8.5 Complex Actions Made Simple

Beginning with V8.7 sendmail, rule-testing mode offers six simple commands that accomplish complex tasks. They are listed in Table 8-1.

Table 8-1. Available -bt / commands






V8.7 and above

Section 8.5.1

Canonify a host


V8.7 and above

Section 8.5.2

Look up MX records


V8.7 and above

Section 8.5.3

Look up a database item


V8.7 and above

Section 8.5.4

Select whom to /parse or /try


V8.7 and above

Section 8.5.5

Parse an address


V8.7 and above

Section 8.5.6

Try a delivery agent

A lone / character will cause the following usage message to print:

Usage: /[canon|map|mx|parse|try|tryflags]

Anything other than the commands shown in Table 8-1 (such as /foo) will produce an error:

Unknown "/" command /foo

8.5.1 Canonify a Host with /canon

The /canon rule-testing command causes sendmail to look up the canonical (official, fully qualified) name of a host and print the result. The form for this command looks like this:

/canon host

If host is missing, the following usage message is printed:

Usage: /canon address

When you correctly supply the hostname as the argument, sendmail looks up the canonical name and returns the result:

> /canon icsic
getcanonname(icsic) returns icsic.icsi.berkeley.edu

Here, the hostname icsic was looked up. Because its canonical name was found, that name is printed following the returns. If the hostname had not been found, sendmail would have printed that same name after the returns:

> /canon foo
getcanonname(foo) returns foo

If you wish to watch the actual process of a host being canonified, you can turn on the -d38.20 debugging switch (-d38.20) with the rule-testing -d command (Section 8.7):

> -d38.20

With that setting, the previous lookup of icsic produces a trace of all the steps that sendmail takes:

> /canon icsic
getcanonname(icsic), trying dns
getcanonname(icsic), trying files
getcanonname(icsic.icsi.berkeley.edu), found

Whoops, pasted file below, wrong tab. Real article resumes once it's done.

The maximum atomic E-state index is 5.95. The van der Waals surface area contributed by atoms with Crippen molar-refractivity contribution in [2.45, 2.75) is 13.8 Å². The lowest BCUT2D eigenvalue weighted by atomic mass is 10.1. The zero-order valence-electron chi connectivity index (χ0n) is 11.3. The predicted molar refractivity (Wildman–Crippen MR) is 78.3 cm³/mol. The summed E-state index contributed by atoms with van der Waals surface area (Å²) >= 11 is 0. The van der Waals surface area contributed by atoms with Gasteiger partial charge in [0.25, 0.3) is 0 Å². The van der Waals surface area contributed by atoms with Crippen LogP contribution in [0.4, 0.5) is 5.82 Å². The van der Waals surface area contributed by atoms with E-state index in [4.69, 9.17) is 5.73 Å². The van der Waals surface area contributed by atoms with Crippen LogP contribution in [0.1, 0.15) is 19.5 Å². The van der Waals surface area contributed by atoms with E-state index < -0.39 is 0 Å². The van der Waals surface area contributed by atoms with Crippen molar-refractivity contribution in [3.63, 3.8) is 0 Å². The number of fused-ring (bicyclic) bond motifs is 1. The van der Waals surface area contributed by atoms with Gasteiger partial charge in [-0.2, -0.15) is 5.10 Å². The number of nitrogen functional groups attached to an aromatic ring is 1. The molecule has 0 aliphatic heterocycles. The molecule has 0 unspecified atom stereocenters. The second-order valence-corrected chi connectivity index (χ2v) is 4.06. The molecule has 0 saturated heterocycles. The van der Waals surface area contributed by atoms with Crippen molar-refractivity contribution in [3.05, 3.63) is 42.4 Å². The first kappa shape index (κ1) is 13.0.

getcanonname(icsic) returns icsic.icsi.berkeley.edu

Here, sendmail first looked up icsic using DNS. That lookup failed, so sendmail fell back to looking it up in the /etc/hosts file, where it was found. The order in which these techniques are tried is defined by your service-switch (ServiceSwitchFile). If a service-switch mechanism is lacking, the order is internally defined by sendmail and varies depending on the operating system used.

Internally, the /canon rule-testing command can be watched in greater detail with the -d38.20 debugging switch (-d38.20) and with the -d8.2 debugging switch (-d8.2).

8.5.2 Look Up MX Records with /mx

The /mx rule-testing command causes sendmail to look up a specified hostname and return a list of MX records for that host. The form for this command looks like this:

/mx host

Here, host is the short or fully qualified name of a host. If host is missing, sendmail prints the following usage message:

Usage: /mx address

When host exists and has MX records associated with it, sendmail will look up and print those records. The MX records are listed in the order in which they will be tried (lowest to highest preference values). For example:

> /mx ourhost
getmxrr(ourhost) returns 2 value(s):

If no MX records are found (as for a.com), sendmail prints the following message:

getmxrr(a.com) returns 0 value(s):

When multiple MX records have the same preference values, sendmail randomizes the list. During a single run of sendmail the randomization will be the same each time. You can see this by looking up aol.com:

> /mx aol.com
getmxrr(aol.com) returns 4 value(s):

If you have defined the FallbackMXhost option (FallbackMXhost), the host that is specified in that option will always appear last in the list of MX hosts. As a side benefit, the fallback host will also be listed for hosts that do not exist:

% /usr/sbin/sendmail -OFallBackMXhost=mx.our.domain -bt
ADDRESS TEST MODE (ruleset 3 NOT automatically invoked)
Enter <ruleset> <address>
> /mx a.com
getmxrr(a.com) returns 1 value(s):

This /mx command is available for your use only if sendmail was compiled with NAMED_BIND defined (NAMED_BIND). If NAMED_BIND was not defined, sendmail will print the following error instead of listing MX records:

No MX code compiled in

8.5.3 Look up a Database Item with /map

The /map rule-testing command causes sendmail to look up a key in a database and print the value found (if there is one). The /map command is used like this:

/map name key

Here, name is the name of a database. It is either a name you assigned using a K configuration command (Section 23.2) or a name that is internally defined by sendmail, such as aliases.files (switch). The key is the item you wish to look up in the database. If both name and key are missing, sendmail prints this usage message:

Usage: /map mapname key

If just the key is missing, sendmail prints this error:

No key specified

If the name is that of a database that does not exist, sendmail prints this error:

Map named "bad name here" not found

Otherwise, the database does exist, so sendmail looks up the key in it. If the key is not found in the database, sendmail prints this: